Anything less than the recommended seven to nine hours has been proven to lead to emotional problems like anxiety and depression, puts you at heightened risk for certain diseases, and may even impact your career according to Harvard.
A lack of sleep also makes any preexisting physical or psychological issues you suffer from worse.
One of the more surprising downsides to an irregular sleep schedule is the correlation between subpar rest and higher body mass index (BMI).
A recent study published in the journal JAMA Internal Medicine used Fitbit wearable technology to collect sleep data from more than 120,000 people over a 2-year period. The study found those with a BMI over 30 had shorter sleep durations and more variability in their patterns.
As the researchers of the study wrote, “These findings provide further support to the notion that sleep patterns are associated with weight management and overall health.
The findings also support the potential value of including both sleep duration and individual sleep patterns when studying sleep-related health outcomes.”
While sleep studies like this one have been conducted before, the presence of health data through wearable technology gives researchers the opportunity to accurately track participants discreetly, without relying on memory of the participants’ for data.
The findings mentioned above are inline with other studies which suggest a similar link between sleep restriction and obesity. Katherine Zeratsky, R.D., L.D. wrote for Mayo Clinic that, “Research suggests an association between sleep restriction and negative changes in metabolism. In adults, sleeping four hours a night, compared with 10 hours a night, appears to increase hunger and appetite — in particular for calorie-dense foods high in carbohydrates.”
Whether or not you agree with the correlation between sleep and weight gain, one thing is clear; getting enough sleep is essential to your health. Adults between the ages of 18 and 64 need to hit the seven to nine hour range of sleep each night according to National Sleep Foundation guidelines published in 2015.
Mark Zielinski, Assistant Professor of Psychiatry at Harvard, even believes “Sleep is the single most effective thing you can do to reset your brain and body for health.” In Time Magazine, Zielinski goes as far as calling sleep the fountain of youth. Our unwillingnes (or inability) to sleep enough one is one of the unhealthiest things we can do, linked to a premature diet like smoking, poor diet, and lack of exercise.
Sleep and the pandemic
Obviously, we need to account for quarantine and the coronavirus pandemic. Falling asleep feels different and can be an unpredictable occurance with changing schedules and inconsistent work hours. A recent survey by SleepStandards, titled, “Sleep Habits Post Quarantine in the US (2020),” examined sleep habits both before and after lockdown measures caused by the pandemic. The survey polled 1015 Americans between the ages of 18 and 79 (55% female; 13.4% generation Z; 51.6% millennial; 9.9% baby boomer).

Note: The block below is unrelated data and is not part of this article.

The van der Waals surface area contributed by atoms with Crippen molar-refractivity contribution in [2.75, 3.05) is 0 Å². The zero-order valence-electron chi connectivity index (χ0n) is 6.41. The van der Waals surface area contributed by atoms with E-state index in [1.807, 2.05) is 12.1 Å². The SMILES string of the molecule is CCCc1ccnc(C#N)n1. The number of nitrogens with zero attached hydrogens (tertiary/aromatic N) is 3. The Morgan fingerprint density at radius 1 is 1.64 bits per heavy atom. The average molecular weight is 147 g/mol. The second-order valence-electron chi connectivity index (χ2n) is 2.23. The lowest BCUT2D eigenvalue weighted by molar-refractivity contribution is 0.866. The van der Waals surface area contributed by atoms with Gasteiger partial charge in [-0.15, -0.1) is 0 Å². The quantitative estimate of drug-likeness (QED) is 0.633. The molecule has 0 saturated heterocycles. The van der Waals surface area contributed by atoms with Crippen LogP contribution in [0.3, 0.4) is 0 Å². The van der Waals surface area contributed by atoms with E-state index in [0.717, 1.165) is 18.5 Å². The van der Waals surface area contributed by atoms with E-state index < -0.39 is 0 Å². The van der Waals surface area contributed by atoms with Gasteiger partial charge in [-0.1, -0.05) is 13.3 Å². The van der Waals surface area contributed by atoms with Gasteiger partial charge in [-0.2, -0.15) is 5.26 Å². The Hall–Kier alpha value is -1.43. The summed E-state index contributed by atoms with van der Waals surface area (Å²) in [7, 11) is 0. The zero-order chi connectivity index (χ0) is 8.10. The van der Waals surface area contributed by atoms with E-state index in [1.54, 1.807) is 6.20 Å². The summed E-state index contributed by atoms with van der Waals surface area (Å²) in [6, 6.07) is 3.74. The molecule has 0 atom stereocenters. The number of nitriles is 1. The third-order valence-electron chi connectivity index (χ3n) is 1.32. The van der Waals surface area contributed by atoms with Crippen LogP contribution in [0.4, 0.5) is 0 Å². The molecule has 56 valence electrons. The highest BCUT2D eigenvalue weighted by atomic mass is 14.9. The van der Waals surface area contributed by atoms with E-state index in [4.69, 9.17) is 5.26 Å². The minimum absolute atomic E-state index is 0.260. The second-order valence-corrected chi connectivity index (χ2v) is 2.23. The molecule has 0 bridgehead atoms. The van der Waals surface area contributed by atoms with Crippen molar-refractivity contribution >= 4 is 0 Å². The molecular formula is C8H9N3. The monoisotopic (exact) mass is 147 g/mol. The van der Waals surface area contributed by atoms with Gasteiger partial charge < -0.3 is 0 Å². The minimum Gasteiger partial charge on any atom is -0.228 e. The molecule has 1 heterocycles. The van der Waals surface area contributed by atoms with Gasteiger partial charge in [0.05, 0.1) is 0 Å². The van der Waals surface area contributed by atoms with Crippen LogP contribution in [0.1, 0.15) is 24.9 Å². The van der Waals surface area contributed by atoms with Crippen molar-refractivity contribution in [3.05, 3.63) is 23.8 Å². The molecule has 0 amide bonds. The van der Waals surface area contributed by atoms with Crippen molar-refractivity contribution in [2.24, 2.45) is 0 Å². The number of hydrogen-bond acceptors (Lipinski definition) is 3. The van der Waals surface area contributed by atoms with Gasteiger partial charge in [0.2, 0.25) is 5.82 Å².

Survey findings included:
- 53% indicated they spend less time sleeping than before the pandemic
- 67% believe their sleep was healthier before the beginning of lockdown
- 98% have developed new sleep problems post-lockdown
- 68% feel stress or find it hard to sleep, even after lockdown measures were lifted
Therefore, it is more important than ever to start building a better sleeping habit while improving your quality of sleep.
Several tips to improve your sleep
If you struggle to fall asleep like many people, there are several contributing factors to think about.
It starts with your sleep hygiene, or the set of behaviors and practices that facilitate healthy and productive sleep. When you start analyzing your nighttime habits, it will become evident as to why you’re having trouble sleeping each night.
One of the main, and most obvious, challenges we face is our reliance on technology. Turn off your phone, television, and any other electronics. Light from your phone can interfere with melatonin production and keep your mind active.
We have to be careful of the timing of our “light consumption” before bed and consider things like streetlights leaking through the blinds.
Here are a few more sleep best practices to follow:
- Set a consistent sleep time and stick with it
- Limit light and noise in your room
- Try yoga before getting in bed
- Avoid caffeine and alcohol before bed
- Regulate the temperature in your room
- Exercise daily
- Experiment with journaling and other outlets to reduce anxiety or a stimulated mind
- Build a nighttime routine
To prevent weight loss and other serious health issues linked to poor sleeping habits, it’s important to avoid triggering anxiety and fear before bed. Make your space as calming and conducive to quality sleep as possible and maybe think about reading the news in the morning-not while you toss and turn in bed.
One last thing
It’s not enough to blow money on sleeping pills or heated blankets.
Instead, really works to make sleep an essential part of your day like eating or drinking water. Like Dr. Richard Castriotta, FCCP, FAASM, sleep medicine specialist and pulmonologist at Keck School of Medicine of USC in California, told Healthline, “The healthiest sleep is to have a regular bedtime and wake-up time,” he explained. “Circadian rhythm disruption will cause problems, as anyone who’s ever experienced jet lag will confirm.”